Ever since the Twin Towers came down, mainstream (and therefore right-wing) media opinion has shoved this “choice” down our throats. It screams at us “Terrorists – yes or no?”, “Terrorists – friends or not?”. That’s all that’s needed. There’s no sense in which there might be any grey in what is posited as an utterly black and white question (“Condemn, you bastard and then shut up” is what they’re really saying of course). It started with Bush’s “you’re either with or against us” pledge to hunt down the terrorists and it led us directly to the illegal war in Iraq, and the loss of millions of innocent lives across multiple war zones. Yet still the answer is yes/no, apologise/condemn.
The word terrorist has become non-negotiable, a catch all for a huge variety of political causes and traditions. Like Thatcher’s condemnation of Mandela and the ANC, they can all be spoken about in the same breath – Hamas, Hezbollah, the IRA, Sinn Fein. Who cares about whether they are elected? Who cares about their ideology? Who cares about the causes of terrorism? History, pah! Just condemn, you bastard – sit down and shut up. The ironic and tragic thing, of course, is that this political discourse has done nothing but aid and abet more violence, more injustice and more terrorism. Even so, we are not allowed to challenge it, for fear of being labelled “apologists”.
What is also tragic is the way that the left has been so cowed by this narrative that it has responded by obediently shutting up, or even worse, joining in the crusade against a monolithic terrorist ‘monster’. So on one side, we have absolute silence and subservience from the Labour front bench and much of the Parliamentary Labour Party (PLP), and on the other side we have ad hominem attacks against anyone who might not leave their analysis at outright condemnation of Hamas, for instance. Or anyone who might want to explain that while some attitudes are repugnant and parts of these complex organisations are immoral, there are other parts and other forces within those organisations that seek negotiation and can be moved towards peace through dialogue. So screwed up have we become by the dominant, right-wing narrative, however, that many people, who describe themselves as socialists, keep shouting “Yes or No?”, “Friends or Not?”. On the so called ‘libertarian left’, some bizarrely don’t want to know about human rights, or the right to a fair trial (Why would you, when this one fits 140 characters: “You called them “friends”. We saw it on YouTube”). Yes or No? Friends or Not? After almost 15 years of a failed and disastrous “War on Terror”, and a much more insecure and dangerous world, it’s the wrong question.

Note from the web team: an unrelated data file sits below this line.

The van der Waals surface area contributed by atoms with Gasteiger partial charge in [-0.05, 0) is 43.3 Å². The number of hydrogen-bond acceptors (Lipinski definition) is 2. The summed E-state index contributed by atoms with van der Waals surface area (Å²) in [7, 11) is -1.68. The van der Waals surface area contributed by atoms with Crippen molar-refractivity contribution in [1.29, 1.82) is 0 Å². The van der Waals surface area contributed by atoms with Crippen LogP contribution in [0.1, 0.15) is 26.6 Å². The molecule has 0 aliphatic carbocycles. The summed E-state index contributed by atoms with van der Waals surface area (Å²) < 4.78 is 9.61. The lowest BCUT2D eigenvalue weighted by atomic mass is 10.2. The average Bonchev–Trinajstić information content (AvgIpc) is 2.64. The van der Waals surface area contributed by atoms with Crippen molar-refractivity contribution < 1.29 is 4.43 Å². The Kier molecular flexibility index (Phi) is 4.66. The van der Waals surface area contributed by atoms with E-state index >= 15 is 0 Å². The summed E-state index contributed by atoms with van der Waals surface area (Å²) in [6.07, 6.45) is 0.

So, while it might seem odd to have someone who asks more difficult questions – about how we move towards genuine, peaceful solutions to the crises we are in – thrust on to our television screens, we should support and trust Jeremy Corbyn. As someone who has spent over 30 years as Parliament’s biggest advocate for peace, he hasn’t – believe it or not – got a blind spot when it comes to terrorism, Islamic, Palestinian or otherwise. He’s just one of the few representatives in our party who has the bravery and insight to see that the solutions to terrorism don’t come from the barrel of a loaded gun that George Bush left for us. In that, he is firmly within the longer traditions of the left of the party, from Hardie to Benn, for all it may jar with New Labour and Blair. For that, and his refusal to be cowed, he should be applauded. Whether that makes him a better candidate to be leader of our party, and potentially a better Prime Minister of this country, I’ll let you decide. But I’d certainly feel a lot safer in a Corbyn-led country.